We certainly hope so, and this is definitely the ultimate aim of our research at the Murdoch Children’s Research Institute; that is, to improve our understanding of paediatric ME/CFS using a systematic, interdisciplinary, and translational research approach to ultimately improve quality of care and outcomes for these patients. We are fortunate to be aligned with The Royal Children’s Hospital ME/CFS Rehabilitation Clinic through the Victorian Paediatric Rehabilitation Service. We try to meet regularly with the rehabilitation clinicians so that we can design research questions together and translate our research findings back to the clinic team. In this way, we hope that our research can ultimately inform diagnosis, prognosis, and treatment outcomes for the ME/CFS patients seen in this service, and across Australia.
Do you intend to continue working on ME?
As long as research funding is available, I look forward to continue working with our team to further our research in the area of paediatric ME/CFS. Our team hopes to examine potential causes, biological markers, and long-term outcomes for children and adolescents with ME/CFS.
What are you most proud of in your career?
Being a successful recipient of funding, I am proud to continue to work with and support a small team of researchers who are passionate about investigating paediatric ME/CFS. I am also inspired to work with some of the brightest minds in paediatrics, and in a wider research environment that supports constant learning, mentorship, and development, with the bonus of using state-of-the-art neuroimaging techniques, analysis, and clinical paediatric assessment.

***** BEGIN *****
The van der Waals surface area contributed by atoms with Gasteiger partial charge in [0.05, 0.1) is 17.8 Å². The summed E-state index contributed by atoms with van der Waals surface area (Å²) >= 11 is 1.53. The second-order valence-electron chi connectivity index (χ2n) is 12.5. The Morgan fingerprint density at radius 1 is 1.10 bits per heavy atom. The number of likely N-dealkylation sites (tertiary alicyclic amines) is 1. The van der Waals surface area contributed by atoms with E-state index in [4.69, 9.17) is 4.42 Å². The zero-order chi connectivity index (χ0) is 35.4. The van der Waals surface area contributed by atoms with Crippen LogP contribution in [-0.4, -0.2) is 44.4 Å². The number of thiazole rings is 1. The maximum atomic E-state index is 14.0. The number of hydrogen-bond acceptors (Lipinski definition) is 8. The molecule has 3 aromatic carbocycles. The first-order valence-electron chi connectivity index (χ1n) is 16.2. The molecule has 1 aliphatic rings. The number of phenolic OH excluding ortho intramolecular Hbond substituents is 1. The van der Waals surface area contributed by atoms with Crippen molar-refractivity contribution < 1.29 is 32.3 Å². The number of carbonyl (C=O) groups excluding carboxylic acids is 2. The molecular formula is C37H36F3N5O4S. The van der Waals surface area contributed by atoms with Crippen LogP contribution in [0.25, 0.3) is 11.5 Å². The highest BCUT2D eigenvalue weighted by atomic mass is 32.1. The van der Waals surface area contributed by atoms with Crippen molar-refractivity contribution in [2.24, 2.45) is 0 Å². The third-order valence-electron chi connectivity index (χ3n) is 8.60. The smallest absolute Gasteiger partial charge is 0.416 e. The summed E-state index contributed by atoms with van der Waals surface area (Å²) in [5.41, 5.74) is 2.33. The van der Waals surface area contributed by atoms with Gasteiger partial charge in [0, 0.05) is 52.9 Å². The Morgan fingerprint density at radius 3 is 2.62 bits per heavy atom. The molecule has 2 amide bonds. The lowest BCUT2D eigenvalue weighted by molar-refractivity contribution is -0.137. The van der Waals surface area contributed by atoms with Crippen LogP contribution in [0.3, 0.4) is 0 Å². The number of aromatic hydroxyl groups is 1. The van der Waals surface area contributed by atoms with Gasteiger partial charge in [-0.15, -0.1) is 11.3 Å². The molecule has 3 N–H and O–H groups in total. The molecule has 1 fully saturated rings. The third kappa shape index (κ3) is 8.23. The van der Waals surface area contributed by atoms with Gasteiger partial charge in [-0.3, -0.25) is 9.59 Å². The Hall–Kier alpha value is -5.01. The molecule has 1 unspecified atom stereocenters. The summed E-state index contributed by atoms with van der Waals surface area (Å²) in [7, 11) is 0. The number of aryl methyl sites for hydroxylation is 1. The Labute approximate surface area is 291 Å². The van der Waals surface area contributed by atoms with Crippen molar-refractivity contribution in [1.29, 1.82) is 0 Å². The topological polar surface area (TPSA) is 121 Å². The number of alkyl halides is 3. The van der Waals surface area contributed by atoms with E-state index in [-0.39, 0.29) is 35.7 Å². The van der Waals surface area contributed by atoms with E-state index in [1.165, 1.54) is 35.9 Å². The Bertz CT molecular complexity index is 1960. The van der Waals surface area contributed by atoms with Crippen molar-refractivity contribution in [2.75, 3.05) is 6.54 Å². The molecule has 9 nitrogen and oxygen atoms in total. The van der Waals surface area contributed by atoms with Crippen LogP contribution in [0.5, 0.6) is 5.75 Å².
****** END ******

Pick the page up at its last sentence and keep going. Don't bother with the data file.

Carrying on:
I am also proud that I have been able to develop good relationships with families participating in our research studies in order to learn more about their illness experience and ways in which we might be able to help. I am constantly amazed by the generosity of these families who donate their time to research, even when the research findings may not be translated into clinical practice quickly enough for their own children to benefit, but perhaps the research will benefit other families in the distant future. Even years after they have participated in our studies, I have been able to re-contact these families for advice and feedback on upcoming research projects to help inform and shape feasible research design and ideas. Our team is always sincerely grateful for their help.
What do you enjoying doing outside work?
Spending time with my family and friends, and enjoy visiting beaches, gardens, art galleries and music festivals when I can.